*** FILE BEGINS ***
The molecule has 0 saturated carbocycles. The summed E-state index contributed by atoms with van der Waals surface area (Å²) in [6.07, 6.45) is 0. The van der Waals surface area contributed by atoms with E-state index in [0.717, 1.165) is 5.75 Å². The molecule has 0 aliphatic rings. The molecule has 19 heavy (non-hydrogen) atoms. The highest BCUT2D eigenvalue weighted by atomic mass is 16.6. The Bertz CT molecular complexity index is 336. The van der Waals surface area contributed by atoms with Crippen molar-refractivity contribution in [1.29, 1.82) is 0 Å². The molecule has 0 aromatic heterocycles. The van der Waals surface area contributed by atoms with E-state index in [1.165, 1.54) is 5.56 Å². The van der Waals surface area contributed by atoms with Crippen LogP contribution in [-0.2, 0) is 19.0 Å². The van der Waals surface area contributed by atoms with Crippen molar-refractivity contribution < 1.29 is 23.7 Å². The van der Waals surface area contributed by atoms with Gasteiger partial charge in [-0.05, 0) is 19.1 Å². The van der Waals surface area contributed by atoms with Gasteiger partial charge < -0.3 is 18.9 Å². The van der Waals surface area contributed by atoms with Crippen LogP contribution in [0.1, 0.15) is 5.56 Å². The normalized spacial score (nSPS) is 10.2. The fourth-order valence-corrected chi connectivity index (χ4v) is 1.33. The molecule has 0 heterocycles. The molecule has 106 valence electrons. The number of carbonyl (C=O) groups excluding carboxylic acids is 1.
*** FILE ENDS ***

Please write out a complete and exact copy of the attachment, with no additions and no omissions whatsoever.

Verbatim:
The molecule has 0 saturated carbocycles. The summed E-state index contributed by atoms with van der Waals surface area (Å²) in [6.07, 6.45) is 0. The van der Waals surface area contributed by atoms with E-state index in [0.717, 1.165) is 5.75 Å². The molecule has 0 aliphatic rings. The molecule has 19 heavy (non-hydrogen) atoms. The highest BCUT2D eigenvalue weighted by atomic mass is 16.6. The Bertz CT molecular complexity index is 336. The van der Waals surface area contributed by atoms with Crippen molar-refractivity contribution in [1.29, 1.82) is 0 Å². The molecule has 0 aromatic heterocycles. The van der Waals surface area contributed by atoms with E-state index in [1.165, 1.54) is 5.56 Å². The van der Waals surface area contributed by atoms with Crippen LogP contribution in [-0.2, 0) is 19.0 Å². The van der Waals surface area contributed by atoms with Crippen molar-refractivity contribution < 1.29 is 23.7 Å². The van der Waals surface area contributed by atoms with Gasteiger partial charge in [-0.05, 0) is 19.1 Å². The van der Waals surface area contributed by atoms with Gasteiger partial charge < -0.3 is 18.9 Å². The van der Waals surface area contributed by atoms with Crippen LogP contribution in [0.1, 0.15) is 5.56 Å². The normalized spacial score (nSPS) is 10.2. The fourth-order valence-corrected chi connectivity index (χ4v) is 1.33. The molecule has 0 heterocycles. The molecule has 106 valence electrons. The number of carbonyl (C=O) groups excluding carboxylic acids is 1.